Ambulance trucks, vans, and SUVs rush to the scenes of accidents, incidents of illness, rescues, hospitals, and more, day in and day out, 365 days a year. The drivers and attendants in those vehicles, however, sometimes don’t make it to the scene. They end up arriving at the hospital for something other than their initial reason for dispatch – their own treatment.
Every year, accidents involving ambulances are estimated at around 6500. To the occupant or occupants involved, fatality or injury has resulted in over 35% of those accidents. Last year, 33 fatalities were experienced as a result of 29 fatal motor vehicle collisions involving ambulances. Those numbers are far too high!
But what can we do? Let’s take a look at some areas of concern and what might be done to increase EMS safety.
Procedures and Training
Ambulance safety requires a planned out, thoughtful strategy. It doesn’t just occur. With re-education and training, the reduction of injuries and accidents should be the fundamental goal of every EMS division and company. Behind the wheel testing and training, sufficient classroom time, etc. should all be part of a well-designed training program. Refreshers should be required as well as medical exams for physical fitness.
The Visibility of Vehicles
Key safety components where EMS vehicles are concerned are recognition and apparatus visibility. Not only must drivers and pedestrians see the vehicle, they must recognize it as an emergency vehicle. Factors that have been found to directly relate to the visibility of vehicles are environmental conditions, motorist distractions, active emergency warning systems, marker lights, conspicuity markings, color scheme, vehicle size, etc. The front, side, and rear of EMS vehicles must be recognizable and highly visible.
Devices For Sufficient Warning
Warning devices on emergency vehicles consist of emergency lighting, bright scene lights, lighting packages, audible warning devices, reflective tape, and loud sirens/horns. Studies are being done, and have been done in the past, to determine the effectivenesss of current warning devices and systems. Fluorescent colors such as orange and yellow-green have been found to be the most noticeable. Additionally, today’s LED lights are more seeable and recognizable than lighting systems of old.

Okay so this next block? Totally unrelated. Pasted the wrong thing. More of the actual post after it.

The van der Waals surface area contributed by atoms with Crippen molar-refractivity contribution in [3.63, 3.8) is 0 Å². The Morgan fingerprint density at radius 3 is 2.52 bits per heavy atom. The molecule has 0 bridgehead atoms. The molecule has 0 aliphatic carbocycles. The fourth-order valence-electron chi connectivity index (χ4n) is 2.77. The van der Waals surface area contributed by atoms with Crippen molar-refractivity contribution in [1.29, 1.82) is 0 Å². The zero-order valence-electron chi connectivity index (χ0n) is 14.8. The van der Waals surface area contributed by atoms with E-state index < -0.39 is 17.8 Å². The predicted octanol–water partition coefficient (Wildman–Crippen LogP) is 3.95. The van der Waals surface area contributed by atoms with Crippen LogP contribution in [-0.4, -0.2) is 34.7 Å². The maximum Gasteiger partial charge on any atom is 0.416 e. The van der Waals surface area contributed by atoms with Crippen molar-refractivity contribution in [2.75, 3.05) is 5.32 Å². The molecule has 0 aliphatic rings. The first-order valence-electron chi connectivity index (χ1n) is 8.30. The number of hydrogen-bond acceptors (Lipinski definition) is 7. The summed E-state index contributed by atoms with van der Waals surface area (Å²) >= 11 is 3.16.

Comfortable But Safe Seating
Ideally, if the seats for drivers and attendants can be ergonomically correct and comfortable, that’s a bonus. But above all else, they have to be safe. Seat issues that must meet safety standards involve seatbelt warning systems, child restraints, patient access, head clearance, and seatbelts.
The integrity of the vehicle is essential to the safety of those in and around it. How an EMS vehicle is built, its structural components, construction of the roof and walls, welded seams, interior cabinetry, rounded off corners, insulation, and more are all factors in this category. When in doubt, educate yourself by speaking directly to a manufacturer with any questions you may have regarding this topic.
Suspension and chassis selection – as well as design specification – are other areas of concern that should be looked into when attempting to ensure the safety of your EMS vehicle, its attendants, driver, and patients.
Other Areas of Concern
Motor vehicle accidents aren’t the only way that EMS attendants and drivers get hurt. Lifting injuries are plentiful. To fight these injuries, cot lifting systems, liftgate systems, or ramps have been installed in many EMS vehicles.
Mickey Genuine Parts has equipment that can assist with various safety concerns and on-the-road warnings. We carry numerous lighting systems and individual lights. Above all else, our main concern is our customers – namely, their satisfaction and their safety. If you have questions about any part, trailer, van, or other Mickey Genuine Parts product, please talk to one of our knowledgeable representatives.